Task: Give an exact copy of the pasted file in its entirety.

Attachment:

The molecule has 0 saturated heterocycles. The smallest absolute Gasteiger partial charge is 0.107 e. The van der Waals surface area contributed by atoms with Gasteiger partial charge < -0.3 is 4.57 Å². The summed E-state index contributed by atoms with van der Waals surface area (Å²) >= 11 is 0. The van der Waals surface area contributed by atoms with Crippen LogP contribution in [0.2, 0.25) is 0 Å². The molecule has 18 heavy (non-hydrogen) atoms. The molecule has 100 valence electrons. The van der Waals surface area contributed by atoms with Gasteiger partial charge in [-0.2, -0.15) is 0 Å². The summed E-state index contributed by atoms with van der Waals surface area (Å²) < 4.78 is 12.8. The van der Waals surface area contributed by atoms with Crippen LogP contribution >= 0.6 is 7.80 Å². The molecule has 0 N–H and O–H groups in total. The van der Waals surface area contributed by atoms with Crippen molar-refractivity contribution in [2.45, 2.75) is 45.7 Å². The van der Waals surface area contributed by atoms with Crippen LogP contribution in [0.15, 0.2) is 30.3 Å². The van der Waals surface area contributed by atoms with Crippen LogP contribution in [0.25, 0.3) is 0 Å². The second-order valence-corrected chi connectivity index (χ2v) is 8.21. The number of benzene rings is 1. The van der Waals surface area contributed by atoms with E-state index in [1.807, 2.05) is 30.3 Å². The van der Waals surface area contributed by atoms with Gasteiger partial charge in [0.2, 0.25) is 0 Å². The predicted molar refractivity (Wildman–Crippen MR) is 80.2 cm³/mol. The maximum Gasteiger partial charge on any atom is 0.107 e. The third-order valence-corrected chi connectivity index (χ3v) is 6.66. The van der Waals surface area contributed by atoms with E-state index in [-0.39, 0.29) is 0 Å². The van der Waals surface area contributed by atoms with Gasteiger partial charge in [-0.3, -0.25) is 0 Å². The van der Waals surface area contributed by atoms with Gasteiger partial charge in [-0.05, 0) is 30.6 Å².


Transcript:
The molecule has 0 saturated heterocycles. The smallest absolute Gasteiger partial charge is 0.107 e. The van der Waals surface area contributed by atoms with Gasteiger partial charge < -0.3 is 4.57 Å². The summed E-state index contributed by atoms with van der Waals surface area (Å²) >= 11 is 0. The van der Waals surface area contributed by atoms with Crippen LogP contribution in [0.2, 0.25) is 0 Å². The molecule has 18 heavy (non-hydrogen) atoms. The molecule has 100 valence electrons. The van der Waals surface area contributed by atoms with Gasteiger partial charge in [-0.2, -0.15) is 0 Å². The summed E-state index contributed by atoms with van der Waals surface area (Å²) < 4.78 is 12.8. The van der Waals surface area contributed by atoms with Crippen LogP contribution >= 0.6 is 7.80 Å². The molecule has 0 N–H and O–H groups in total. The van der Waals surface area contributed by atoms with Crippen molar-refractivity contribution in [2.45, 2.75) is 45.7 Å². The van der Waals surface area contributed by atoms with Crippen LogP contribution in [0.15, 0.2) is 30.3 Å². The van der Waals surface area contributed by atoms with Crippen LogP contribution in [0.25, 0.3) is 0 Å². The second-order valence-corrected chi connectivity index (χ2v) is 8.21. The number of benzene rings is 1. The van der Waals surface area contributed by atoms with E-state index in [1.807, 2.05) is 30.3 Å². The van der Waals surface area contributed by atoms with Gasteiger partial charge in [0.2, 0.25) is 0 Å². The predicted molar refractivity (Wildman–Crippen MR) is 80.2 cm³/mol. The maximum Gasteiger partial charge on any atom is 0.107 e. The third-order valence-corrected chi connectivity index (χ3v) is 6.66. The van der Waals surface area contributed by atoms with E-state index in [-0.39, 0.29) is 0 Å². The van der Waals surface area contributed by atoms with Gasteiger partial charge in [-0.3, -0.25) is 0 Å². The van der Waals surface area contributed by atoms with Gasteiger partial charge in [-0.05, 0) is 30.6 Å².